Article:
Fuelling international green research

ala-fellowsFlinders University has signed ongoing research collaborations with two of the world’s most populous nations after senior scientists spent two months exploring how biofuels might offer their respective countries greater food and energy security.

The researchers – four from Indonesia’s Agency for Assessment and Application of Technology (BPPT), two from the Indian Institute of Chemical Technology and another from India’s Andhra University – are at Flinders as Australian Leadership Awards (ALA) Fellows, funded by the Federal Government through AusAID.

Leader of Flinders Materials and BioEnergy Group, Dr Stephen Clarke, said the two-month program of activities would allow the Fellows to learn about the latest developments in advanced biofuels technologies.

“The Fellows, some of whom already conduct biofuels research, have been involved in a wide range of activities, including workshops, lectures and lab-based work,” Dr Clarke said.

“They attended the SA CleverGreen Conference, a series of masterclasses and met with literally dozens of academics, government and industry officials, and students,” he said.

“They’ve also visited biofuels research sites at West Beach, Thebarton, Port Lincoln and elsewhere in the State, and through our training partner, Queensland University of Technology, similar sites in south-east Queensland.”

Mr Mochamad Rosjidi, Head of BPPT’s Chemical Industry division, said while Indonesia had already mandated the use of biodiesel and bioethanol for transport, biofuels were at a price disadvantage compared with petroleum oil.

“We are looking to new technologies to improve the efficiency of biofuel production in order to reduce the cost,” Mr Rosjidi said.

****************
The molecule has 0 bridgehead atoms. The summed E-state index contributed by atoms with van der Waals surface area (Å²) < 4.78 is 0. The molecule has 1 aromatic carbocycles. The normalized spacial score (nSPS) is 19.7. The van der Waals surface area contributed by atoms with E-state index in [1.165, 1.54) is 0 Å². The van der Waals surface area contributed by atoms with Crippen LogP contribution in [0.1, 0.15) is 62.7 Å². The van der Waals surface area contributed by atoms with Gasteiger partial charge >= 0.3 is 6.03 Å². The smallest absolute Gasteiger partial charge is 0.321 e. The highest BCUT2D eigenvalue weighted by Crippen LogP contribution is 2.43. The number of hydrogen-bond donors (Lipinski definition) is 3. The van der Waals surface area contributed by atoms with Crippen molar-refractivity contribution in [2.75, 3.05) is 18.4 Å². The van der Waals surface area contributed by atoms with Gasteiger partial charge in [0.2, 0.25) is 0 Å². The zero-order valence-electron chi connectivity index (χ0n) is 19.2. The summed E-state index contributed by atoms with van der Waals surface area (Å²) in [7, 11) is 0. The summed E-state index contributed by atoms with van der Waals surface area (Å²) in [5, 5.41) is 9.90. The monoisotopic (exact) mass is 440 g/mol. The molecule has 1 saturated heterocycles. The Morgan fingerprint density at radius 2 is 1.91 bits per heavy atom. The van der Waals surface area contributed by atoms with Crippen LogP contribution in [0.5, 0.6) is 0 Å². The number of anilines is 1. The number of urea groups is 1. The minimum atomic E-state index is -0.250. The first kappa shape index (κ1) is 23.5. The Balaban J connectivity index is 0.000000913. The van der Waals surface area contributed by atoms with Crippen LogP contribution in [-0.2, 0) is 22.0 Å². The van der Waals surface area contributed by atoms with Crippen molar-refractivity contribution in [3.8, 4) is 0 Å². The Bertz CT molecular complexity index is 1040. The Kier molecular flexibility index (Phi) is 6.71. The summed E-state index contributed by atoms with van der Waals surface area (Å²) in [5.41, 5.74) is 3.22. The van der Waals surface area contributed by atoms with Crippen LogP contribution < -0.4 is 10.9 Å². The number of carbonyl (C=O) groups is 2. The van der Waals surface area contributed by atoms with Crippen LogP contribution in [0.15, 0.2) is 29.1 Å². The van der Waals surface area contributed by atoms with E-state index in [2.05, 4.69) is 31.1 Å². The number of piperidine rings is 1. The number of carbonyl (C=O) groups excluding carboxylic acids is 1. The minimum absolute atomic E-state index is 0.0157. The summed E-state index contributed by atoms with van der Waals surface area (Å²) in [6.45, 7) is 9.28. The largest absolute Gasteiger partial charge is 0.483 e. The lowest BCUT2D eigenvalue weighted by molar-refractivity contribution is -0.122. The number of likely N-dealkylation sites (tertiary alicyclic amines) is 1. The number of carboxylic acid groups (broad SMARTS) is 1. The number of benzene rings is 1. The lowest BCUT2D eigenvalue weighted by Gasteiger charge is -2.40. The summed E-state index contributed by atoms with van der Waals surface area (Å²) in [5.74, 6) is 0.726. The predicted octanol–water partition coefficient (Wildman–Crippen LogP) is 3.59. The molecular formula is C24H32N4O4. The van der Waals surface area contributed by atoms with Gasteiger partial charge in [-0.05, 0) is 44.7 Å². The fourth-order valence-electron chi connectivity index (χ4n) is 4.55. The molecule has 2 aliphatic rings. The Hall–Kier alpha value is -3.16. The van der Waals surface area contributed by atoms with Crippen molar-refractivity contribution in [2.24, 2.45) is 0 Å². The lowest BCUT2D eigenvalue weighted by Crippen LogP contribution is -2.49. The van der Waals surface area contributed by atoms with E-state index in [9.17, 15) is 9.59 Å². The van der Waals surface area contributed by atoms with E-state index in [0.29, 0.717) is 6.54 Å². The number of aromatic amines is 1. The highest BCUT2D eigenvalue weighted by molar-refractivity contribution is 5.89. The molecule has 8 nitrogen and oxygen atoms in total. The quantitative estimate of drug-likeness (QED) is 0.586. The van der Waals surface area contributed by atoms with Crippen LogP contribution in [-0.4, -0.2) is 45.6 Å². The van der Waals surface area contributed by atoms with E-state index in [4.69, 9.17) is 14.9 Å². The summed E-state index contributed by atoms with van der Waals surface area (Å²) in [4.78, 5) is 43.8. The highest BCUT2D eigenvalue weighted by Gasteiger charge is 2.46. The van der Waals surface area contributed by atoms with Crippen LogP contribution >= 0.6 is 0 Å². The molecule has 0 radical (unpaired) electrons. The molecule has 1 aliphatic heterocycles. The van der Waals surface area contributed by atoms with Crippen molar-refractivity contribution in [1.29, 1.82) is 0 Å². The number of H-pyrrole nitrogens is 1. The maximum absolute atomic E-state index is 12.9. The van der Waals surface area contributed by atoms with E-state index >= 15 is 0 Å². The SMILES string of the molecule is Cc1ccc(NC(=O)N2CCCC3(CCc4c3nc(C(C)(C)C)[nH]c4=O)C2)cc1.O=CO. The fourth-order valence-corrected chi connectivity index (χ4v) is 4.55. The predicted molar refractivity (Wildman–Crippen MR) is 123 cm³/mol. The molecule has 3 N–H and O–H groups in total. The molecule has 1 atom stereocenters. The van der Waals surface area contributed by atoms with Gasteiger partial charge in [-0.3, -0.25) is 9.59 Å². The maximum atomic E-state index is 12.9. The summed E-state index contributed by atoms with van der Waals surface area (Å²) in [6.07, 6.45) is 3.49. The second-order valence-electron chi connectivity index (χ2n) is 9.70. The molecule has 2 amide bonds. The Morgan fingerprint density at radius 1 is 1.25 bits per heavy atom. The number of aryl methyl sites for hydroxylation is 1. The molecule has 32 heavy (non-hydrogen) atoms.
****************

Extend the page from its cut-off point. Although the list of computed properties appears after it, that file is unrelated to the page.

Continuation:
“We currently use a lot of feedstock – cassava, molasses, palm oil – in the manufacture of Generation 1 biofuels. Now we are looking to Generation 2 biofuels and we’re very interested in Flinders research in this area,” he said.

“The potential to use microalgae as biofuel, in particular, may have advantages for a tropical country like Indonesia.”

Mr Rosjidi said energy security is critical to the future of Indonesia, a former OPEC member with a population of more than 228 million people which now imports more oil than it exports.

Dr Sutapa Ghosh, an inorganic chemist working as a scientist at the IICT, said food security was a high priority for India.

“We don’t want to use anything in the production of biofuels that is usable for food,” Dr Ghosh said.

“That’s why we’re focusing on feedstocks that are non-food materials, such as the plant Jatropha curcas,” she said.

“But we should not use agricultural land to cultivate these crops; we should use wasteland instead. The Indian government is supporting farmers with low interest loans to cultivate these things.”

India, too, has mandated the use of 20 per cent biodiesel as a blend by 2017.

“We need to make biodiesel cost-effective. To make it cheaper, we need to use all of the waste in the process. I’m here partly to learn how I can use my expertise to make value-added products from the biofuel production process,” Dr Ghosh said.

“I’m already working on biodegradable packaging and after hearing what is done here at Flinders with algae, I’ll be working on ways to use by-products to strengthen my packaging to reduce the cost of biofuels.”

Associate Professor P.V. Rao, of the Mechanical Engineering Department of Andhra University, Vishakhapatnam, India said he visited Flinders to see how different disciplines can come together to work on biofuel production and application.

“It is a multi-disciplinary program. No one discipline can solve all the problems,” Associate Professor Rao said.

“Producing a quality biofuel that’s cost-effective, works well in internal combustion engines and meets international emission targets, involves botanists and biologists, chemical engineers and biotechnologists, analytical chemists, mechanical and automotive engineers,” he said.

“That’s why we’re here. Very good worldwide coordination is required and we should work together.”

Memoranda of understanding signed during the visit between Flinders and both BPPT will facilitate collaborative research and the education of students from India and Indonesia in biofuels and other clean technologies.

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